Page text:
Curriculum Analysis
<< Curriculum Analysis Description

Learnerati offers a unique form of the curriculum audit. The "Standards and Cognitive Rigor Report" (SCR Report) which focuses on classroom implementation over broader policy and procedure. This approach investigates how curriculum is used as an instructional tool within the overall student learning experience.

Understanding curriculum usage within classrooms represents a challenging task. Often the curriculum implemented within classrooms various from that stated in curriculum maps, pacing calendars, and course outlines. The mixture of official curriculum, supplemental materials, and locally crafted lessons creates a complex layering of content presented to students.

Content distribution sample

How far afield does instruction reach?

Curriculum analysis drills down into the materials used within classrooms during instruction. This curricular forensics approach extracts significant elements from within assignments given to students. These elements form the core for evidence of instruction that identifies the focus of instruction in terms of topics, concepts, and supporting skills. Since the design of content standards center on topics, concepts, and skills the correlation between elements identified within assignments and the standards remains tightly coupled.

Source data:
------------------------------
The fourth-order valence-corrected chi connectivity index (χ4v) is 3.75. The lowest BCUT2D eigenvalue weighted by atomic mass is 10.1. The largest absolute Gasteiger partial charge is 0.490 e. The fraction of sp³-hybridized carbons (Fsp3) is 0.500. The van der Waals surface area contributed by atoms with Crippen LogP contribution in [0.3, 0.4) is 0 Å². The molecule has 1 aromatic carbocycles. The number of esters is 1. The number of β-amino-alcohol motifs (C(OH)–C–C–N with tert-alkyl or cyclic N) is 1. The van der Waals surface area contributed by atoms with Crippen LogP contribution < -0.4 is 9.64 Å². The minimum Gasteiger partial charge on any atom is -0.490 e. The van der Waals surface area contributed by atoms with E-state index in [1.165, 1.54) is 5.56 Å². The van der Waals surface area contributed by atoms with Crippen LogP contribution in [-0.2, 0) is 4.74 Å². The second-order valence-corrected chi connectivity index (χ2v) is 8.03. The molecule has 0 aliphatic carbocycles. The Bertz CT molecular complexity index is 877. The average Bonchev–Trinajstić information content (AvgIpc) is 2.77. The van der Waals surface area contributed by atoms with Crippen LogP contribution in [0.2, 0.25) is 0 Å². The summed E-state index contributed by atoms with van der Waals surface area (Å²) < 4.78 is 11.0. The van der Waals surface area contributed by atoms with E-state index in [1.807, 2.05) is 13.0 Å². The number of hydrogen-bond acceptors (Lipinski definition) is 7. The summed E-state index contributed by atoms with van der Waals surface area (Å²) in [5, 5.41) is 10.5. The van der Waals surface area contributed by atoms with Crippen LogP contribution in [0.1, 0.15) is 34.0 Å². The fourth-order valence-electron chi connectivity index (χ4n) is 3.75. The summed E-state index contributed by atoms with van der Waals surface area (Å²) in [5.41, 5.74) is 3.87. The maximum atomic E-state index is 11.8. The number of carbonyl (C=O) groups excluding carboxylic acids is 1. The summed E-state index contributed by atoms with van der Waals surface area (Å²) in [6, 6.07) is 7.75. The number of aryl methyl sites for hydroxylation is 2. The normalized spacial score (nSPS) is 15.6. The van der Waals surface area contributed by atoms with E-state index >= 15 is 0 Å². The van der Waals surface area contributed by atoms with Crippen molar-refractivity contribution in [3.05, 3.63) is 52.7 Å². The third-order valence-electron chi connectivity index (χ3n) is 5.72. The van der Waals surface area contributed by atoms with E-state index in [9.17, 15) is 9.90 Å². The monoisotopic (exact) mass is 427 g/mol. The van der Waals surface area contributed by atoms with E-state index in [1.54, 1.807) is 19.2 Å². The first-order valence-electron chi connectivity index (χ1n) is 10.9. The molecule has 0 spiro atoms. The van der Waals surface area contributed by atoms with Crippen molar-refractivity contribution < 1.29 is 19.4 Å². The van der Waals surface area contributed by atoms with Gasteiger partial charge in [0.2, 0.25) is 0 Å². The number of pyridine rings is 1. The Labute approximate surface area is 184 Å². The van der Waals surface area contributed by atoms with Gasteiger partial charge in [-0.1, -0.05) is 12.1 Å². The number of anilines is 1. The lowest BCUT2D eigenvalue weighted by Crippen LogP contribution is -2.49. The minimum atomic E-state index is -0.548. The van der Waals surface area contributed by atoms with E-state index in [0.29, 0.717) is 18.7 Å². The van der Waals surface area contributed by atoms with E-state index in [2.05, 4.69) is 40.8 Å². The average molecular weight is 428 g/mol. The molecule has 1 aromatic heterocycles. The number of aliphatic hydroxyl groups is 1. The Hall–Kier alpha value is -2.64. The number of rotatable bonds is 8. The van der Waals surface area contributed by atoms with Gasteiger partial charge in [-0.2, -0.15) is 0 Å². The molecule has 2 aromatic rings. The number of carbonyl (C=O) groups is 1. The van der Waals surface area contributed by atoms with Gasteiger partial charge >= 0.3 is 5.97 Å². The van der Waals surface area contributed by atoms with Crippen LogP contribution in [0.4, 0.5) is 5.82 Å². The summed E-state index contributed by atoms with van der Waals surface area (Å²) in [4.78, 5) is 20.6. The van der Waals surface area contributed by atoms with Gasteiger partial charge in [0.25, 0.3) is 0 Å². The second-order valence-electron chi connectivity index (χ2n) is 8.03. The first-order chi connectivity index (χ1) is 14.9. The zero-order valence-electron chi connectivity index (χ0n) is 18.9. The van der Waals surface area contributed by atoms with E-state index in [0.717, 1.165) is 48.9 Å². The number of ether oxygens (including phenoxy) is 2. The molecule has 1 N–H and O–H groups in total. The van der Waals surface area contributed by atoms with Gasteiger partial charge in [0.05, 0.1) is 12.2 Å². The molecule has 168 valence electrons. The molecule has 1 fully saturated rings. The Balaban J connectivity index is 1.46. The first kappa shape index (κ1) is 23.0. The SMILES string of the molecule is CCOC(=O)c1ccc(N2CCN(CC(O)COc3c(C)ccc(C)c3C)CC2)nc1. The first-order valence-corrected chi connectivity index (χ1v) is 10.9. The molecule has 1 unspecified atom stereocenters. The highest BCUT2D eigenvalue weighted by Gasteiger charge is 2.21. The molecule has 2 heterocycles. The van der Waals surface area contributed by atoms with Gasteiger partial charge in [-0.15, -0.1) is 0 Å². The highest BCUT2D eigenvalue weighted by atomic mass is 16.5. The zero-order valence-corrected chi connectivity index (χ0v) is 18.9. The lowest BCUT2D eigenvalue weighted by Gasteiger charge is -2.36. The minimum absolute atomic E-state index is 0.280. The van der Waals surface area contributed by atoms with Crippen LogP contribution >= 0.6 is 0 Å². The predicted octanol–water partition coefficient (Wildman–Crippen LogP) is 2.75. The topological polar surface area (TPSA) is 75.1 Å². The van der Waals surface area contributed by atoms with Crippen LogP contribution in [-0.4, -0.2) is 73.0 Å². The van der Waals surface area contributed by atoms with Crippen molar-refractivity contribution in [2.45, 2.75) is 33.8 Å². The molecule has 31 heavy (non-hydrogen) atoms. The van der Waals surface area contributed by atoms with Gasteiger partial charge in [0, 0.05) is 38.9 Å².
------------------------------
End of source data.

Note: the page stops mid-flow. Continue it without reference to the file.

Cluster sample

Does the curriculum as used support rigorous instruction?

Tracking the identified content standards and their respective usage attributes from collected assignments creates a curricular profile unique to classroom instruction. The topics, concepts, and skills identified demonstrate the instructional focus of each classroom at that time. The usage attributes of Bloom's Taxonomy, Webb's depth-of-knowledge, and item counts show the variety in targeted thinking skills and overall importance given to each during instruction. These curricular profiles provide excellent measures for reviewing progress against curriculum maps, pacing guides, and course outlines.

Cognitive Rigor matrix sample

Do thinking skills vary and support active learning?

However, the curricular profiles offer a richer view into how these assignments affect student learning. Since there is more to learning than a list of standards, the associated cognitive rigor tied to each identified standard provides some compelling insight into the academic expectations of student assignments. Learning requires a student to process, manipulate, and re-purpose information in order to gain greater levels of understanding. Cognitive rigor excels in describing the interplay between the organizational complexity of assignments and the inherent thinking skills used to complete the assignments.